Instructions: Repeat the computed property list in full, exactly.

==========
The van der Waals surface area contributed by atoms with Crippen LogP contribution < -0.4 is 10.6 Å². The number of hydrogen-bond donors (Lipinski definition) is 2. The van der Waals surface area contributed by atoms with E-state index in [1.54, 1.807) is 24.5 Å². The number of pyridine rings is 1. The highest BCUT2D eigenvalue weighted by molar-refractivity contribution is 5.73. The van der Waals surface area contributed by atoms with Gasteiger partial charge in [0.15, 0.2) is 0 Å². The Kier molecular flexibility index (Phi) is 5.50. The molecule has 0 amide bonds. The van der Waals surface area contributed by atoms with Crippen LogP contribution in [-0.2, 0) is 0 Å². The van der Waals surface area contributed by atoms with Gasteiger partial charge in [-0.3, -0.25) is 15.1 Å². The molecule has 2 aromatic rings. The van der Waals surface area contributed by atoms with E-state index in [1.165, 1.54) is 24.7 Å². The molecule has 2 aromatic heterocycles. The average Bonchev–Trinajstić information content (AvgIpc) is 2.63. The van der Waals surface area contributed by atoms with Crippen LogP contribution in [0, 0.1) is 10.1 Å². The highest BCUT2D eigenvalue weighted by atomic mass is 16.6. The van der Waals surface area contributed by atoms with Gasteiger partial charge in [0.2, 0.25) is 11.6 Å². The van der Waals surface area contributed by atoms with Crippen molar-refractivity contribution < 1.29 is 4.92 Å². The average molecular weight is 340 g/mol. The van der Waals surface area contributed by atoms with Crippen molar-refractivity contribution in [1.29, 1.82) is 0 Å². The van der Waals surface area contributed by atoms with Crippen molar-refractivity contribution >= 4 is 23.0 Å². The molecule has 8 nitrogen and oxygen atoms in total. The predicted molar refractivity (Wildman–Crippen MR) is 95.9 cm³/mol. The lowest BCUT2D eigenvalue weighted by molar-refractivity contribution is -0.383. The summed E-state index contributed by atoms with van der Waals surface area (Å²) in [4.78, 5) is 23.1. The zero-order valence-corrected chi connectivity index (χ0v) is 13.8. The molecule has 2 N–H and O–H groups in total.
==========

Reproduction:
The van der Waals surface area contributed by atoms with Crippen LogP contribution < -0.4 is 10.6 Å². The number of hydrogen-bond donors (Lipinski definition) is 2. The van der Waals surface area contributed by atoms with E-state index in [1.54, 1.807) is 24.5 Å². The number of pyridine rings is 1. The highest BCUT2D eigenvalue weighted by molar-refractivity contribution is 5.73. The van der Waals surface area contributed by atoms with Gasteiger partial charge in [0.15, 0.2) is 0 Å². The Kier molecular flexibility index (Phi) is 5.50. The molecule has 0 amide bonds. The van der Waals surface area contributed by atoms with Crippen LogP contribution in [-0.2, 0) is 0 Å². The van der Waals surface area contributed by atoms with Gasteiger partial charge in [-0.3, -0.25) is 15.1 Å². The molecule has 2 aromatic rings. The van der Waals surface area contributed by atoms with E-state index in [1.165, 1.54) is 24.7 Å². The molecule has 2 aromatic heterocycles. The average Bonchev–Trinajstić information content (AvgIpc) is 2.63. The van der Waals surface area contributed by atoms with Crippen LogP contribution in [0, 0.1) is 10.1 Å². The highest BCUT2D eigenvalue weighted by atomic mass is 16.6. The van der Waals surface area contributed by atoms with Gasteiger partial charge in [0.2, 0.25) is 11.6 Å². The van der Waals surface area contributed by atoms with Crippen molar-refractivity contribution < 1.29 is 4.92 Å². The average molecular weight is 340 g/mol. The van der Waals surface area contributed by atoms with Crippen molar-refractivity contribution in [1.29, 1.82) is 0 Å². The van der Waals surface area contributed by atoms with Crippen molar-refractivity contribution >= 4 is 23.0 Å². The molecule has 8 nitrogen and oxygen atoms in total. The predicted molar refractivity (Wildman–Crippen MR) is 95.9 cm³/mol. The lowest BCUT2D eigenvalue weighted by molar-refractivity contribution is -0.383. The summed E-state index contributed by atoms with van der Waals surface area (Å²) in [4.78, 5) is 23.1. The zero-order valence-corrected chi connectivity index (χ0v) is 13.8. The molecule has 2 N–H and O–H groups in total.